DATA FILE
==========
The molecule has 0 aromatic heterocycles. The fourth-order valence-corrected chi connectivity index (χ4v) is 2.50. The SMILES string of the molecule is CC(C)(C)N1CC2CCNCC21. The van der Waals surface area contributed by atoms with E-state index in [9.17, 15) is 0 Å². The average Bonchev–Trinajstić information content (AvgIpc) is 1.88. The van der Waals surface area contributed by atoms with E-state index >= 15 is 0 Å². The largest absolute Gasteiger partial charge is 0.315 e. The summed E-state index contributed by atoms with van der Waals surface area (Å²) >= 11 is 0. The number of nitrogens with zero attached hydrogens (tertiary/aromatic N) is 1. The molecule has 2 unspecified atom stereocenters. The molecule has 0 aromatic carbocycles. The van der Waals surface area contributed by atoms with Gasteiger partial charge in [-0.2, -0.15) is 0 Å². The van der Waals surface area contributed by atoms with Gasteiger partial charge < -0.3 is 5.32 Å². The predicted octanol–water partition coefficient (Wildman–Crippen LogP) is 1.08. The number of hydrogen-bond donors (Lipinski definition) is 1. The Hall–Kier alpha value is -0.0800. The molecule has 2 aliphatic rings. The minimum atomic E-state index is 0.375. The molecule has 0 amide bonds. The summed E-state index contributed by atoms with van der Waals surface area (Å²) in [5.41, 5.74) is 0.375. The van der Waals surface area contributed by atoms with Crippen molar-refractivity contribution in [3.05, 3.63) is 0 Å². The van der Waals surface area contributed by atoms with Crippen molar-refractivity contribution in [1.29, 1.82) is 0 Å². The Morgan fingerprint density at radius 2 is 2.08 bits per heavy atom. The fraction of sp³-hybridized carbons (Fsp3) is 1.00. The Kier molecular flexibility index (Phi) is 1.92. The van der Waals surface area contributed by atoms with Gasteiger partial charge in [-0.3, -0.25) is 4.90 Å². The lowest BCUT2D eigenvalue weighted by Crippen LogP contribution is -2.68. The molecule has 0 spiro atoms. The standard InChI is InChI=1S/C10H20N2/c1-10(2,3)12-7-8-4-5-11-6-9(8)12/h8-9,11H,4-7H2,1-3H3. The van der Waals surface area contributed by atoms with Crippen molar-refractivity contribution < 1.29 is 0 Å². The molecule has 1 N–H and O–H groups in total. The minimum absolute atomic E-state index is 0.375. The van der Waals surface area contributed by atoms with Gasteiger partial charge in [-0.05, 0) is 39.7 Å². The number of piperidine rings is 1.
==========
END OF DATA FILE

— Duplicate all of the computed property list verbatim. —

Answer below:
The molecule has 0 aromatic heterocycles. The fourth-order valence-corrected chi connectivity index (χ4v) is 2.50. The SMILES string of the molecule is CC(C)(C)N1CC2CCNCC21. The van der Waals surface area contributed by atoms with E-state index in [9.17, 15) is 0 Å². The average Bonchev–Trinajstić information content (AvgIpc) is 1.88. The van der Waals surface area contributed by atoms with E-state index >= 15 is 0 Å². The largest absolute Gasteiger partial charge is 0.315 e. The summed E-state index contributed by atoms with van der Waals surface area (Å²) >= 11 is 0. The number of nitrogens with zero attached hydrogens (tertiary/aromatic N) is 1. The molecule has 2 unspecified atom stereocenters. The molecule has 0 aromatic carbocycles. The van der Waals surface area contributed by atoms with Gasteiger partial charge in [-0.2, -0.15) is 0 Å². The van der Waals surface area contributed by atoms with Gasteiger partial charge < -0.3 is 5.32 Å². The predicted octanol–water partition coefficient (Wildman–Crippen LogP) is 1.08. The number of hydrogen-bond donors (Lipinski definition) is 1. The Hall–Kier alpha value is -0.0800. The molecule has 2 aliphatic rings. The minimum atomic E-state index is 0.375. The molecule has 0 amide bonds. The summed E-state index contributed by atoms with van der Waals surface area (Å²) in [5.41, 5.74) is 0.375. The van der Waals surface area contributed by atoms with Crippen molar-refractivity contribution in [3.05, 3.63) is 0 Å². The van der Waals surface area contributed by atoms with Crippen molar-refractivity contribution in [1.29, 1.82) is 0 Å². The Morgan fingerprint density at radius 2 is 2.08 bits per heavy atom. The fraction of sp³-hybridized carbons (Fsp3) is 1.00. The Kier molecular flexibility index (Phi) is 1.92. The van der Waals surface area contributed by atoms with Gasteiger partial charge in [-0.3, -0.25) is 4.90 Å². The lowest BCUT2D eigenvalue weighted by Crippen LogP contribution is -2.68. The molecule has 0 spiro atoms. The standard InChI is InChI=1S/C10H20N2/c1-10(2,3)12-7-8-4-5-11-6-9(8)12/h8-9,11H,4-7H2,1-3H3. The van der Waals surface area contributed by atoms with Crippen molar-refractivity contribution < 1.29 is 0 Å². The molecule has 1 N–H and O–H groups in total. The minimum absolute atomic E-state index is 0.375. The van der Waals surface area contributed by atoms with Gasteiger partial charge in [-0.05, 0) is 39.7 Å². The number of piperidine rings is 1.